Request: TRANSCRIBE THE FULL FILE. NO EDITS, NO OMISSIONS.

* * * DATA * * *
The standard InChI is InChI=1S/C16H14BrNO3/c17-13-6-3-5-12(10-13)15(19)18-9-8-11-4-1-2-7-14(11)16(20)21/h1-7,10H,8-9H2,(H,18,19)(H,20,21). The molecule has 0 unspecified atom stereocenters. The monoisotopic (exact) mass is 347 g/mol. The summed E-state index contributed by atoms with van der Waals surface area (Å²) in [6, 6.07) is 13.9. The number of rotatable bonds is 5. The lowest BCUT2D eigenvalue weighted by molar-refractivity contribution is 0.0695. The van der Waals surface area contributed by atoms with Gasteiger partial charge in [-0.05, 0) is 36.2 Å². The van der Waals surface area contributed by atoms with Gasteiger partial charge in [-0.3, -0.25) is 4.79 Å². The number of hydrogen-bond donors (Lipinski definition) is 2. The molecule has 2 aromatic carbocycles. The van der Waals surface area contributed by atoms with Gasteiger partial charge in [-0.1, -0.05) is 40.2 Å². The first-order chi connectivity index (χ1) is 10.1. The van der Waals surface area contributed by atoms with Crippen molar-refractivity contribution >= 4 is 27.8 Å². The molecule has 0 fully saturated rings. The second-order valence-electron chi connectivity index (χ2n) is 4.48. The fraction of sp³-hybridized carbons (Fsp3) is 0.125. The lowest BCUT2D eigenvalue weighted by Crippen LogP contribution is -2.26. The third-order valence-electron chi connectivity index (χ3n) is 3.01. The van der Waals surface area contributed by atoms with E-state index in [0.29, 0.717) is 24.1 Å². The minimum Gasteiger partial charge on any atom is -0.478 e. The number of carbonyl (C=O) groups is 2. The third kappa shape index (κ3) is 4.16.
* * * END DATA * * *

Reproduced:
The standard InChI is InChI=1S/C16H14BrNO3/c17-13-6-3-5-12(10-13)15(19)18-9-8-11-4-1-2-7-14(11)16(20)21/h1-7,10H,8-9H2,(H,18,19)(H,20,21). The molecule has 0 unspecified atom stereocenters. The monoisotopic (exact) mass is 347 g/mol. The summed E-state index contributed by atoms with van der Waals surface area (Å²) in [6, 6.07) is 13.9. The number of rotatable bonds is 5. The lowest BCUT2D eigenvalue weighted by molar-refractivity contribution is 0.0695. The van der Waals surface area contributed by atoms with Gasteiger partial charge in [-0.05, 0) is 36.2 Å². The van der Waals surface area contributed by atoms with Gasteiger partial charge in [-0.3, -0.25) is 4.79 Å². The number of hydrogen-bond donors (Lipinski definition) is 2. The molecule has 2 aromatic carbocycles. The van der Waals surface area contributed by atoms with Gasteiger partial charge in [-0.1, -0.05) is 40.2 Å². The first-order chi connectivity index (χ1) is 10.1. The van der Waals surface area contributed by atoms with Crippen molar-refractivity contribution >= 4 is 27.8 Å². The molecule has 0 fully saturated rings. The second-order valence-electron chi connectivity index (χ2n) is 4.48. The fraction of sp³-hybridized carbons (Fsp3) is 0.125. The lowest BCUT2D eigenvalue weighted by Crippen LogP contribution is -2.26. The third-order valence-electron chi connectivity index (χ3n) is 3.01. The van der Waals surface area contributed by atoms with E-state index in [0.29, 0.717) is 24.1 Å². The minimum Gasteiger partial charge on any atom is -0.478 e. The number of carbonyl (C=O) groups is 2. The third kappa shape index (κ3) is 4.16.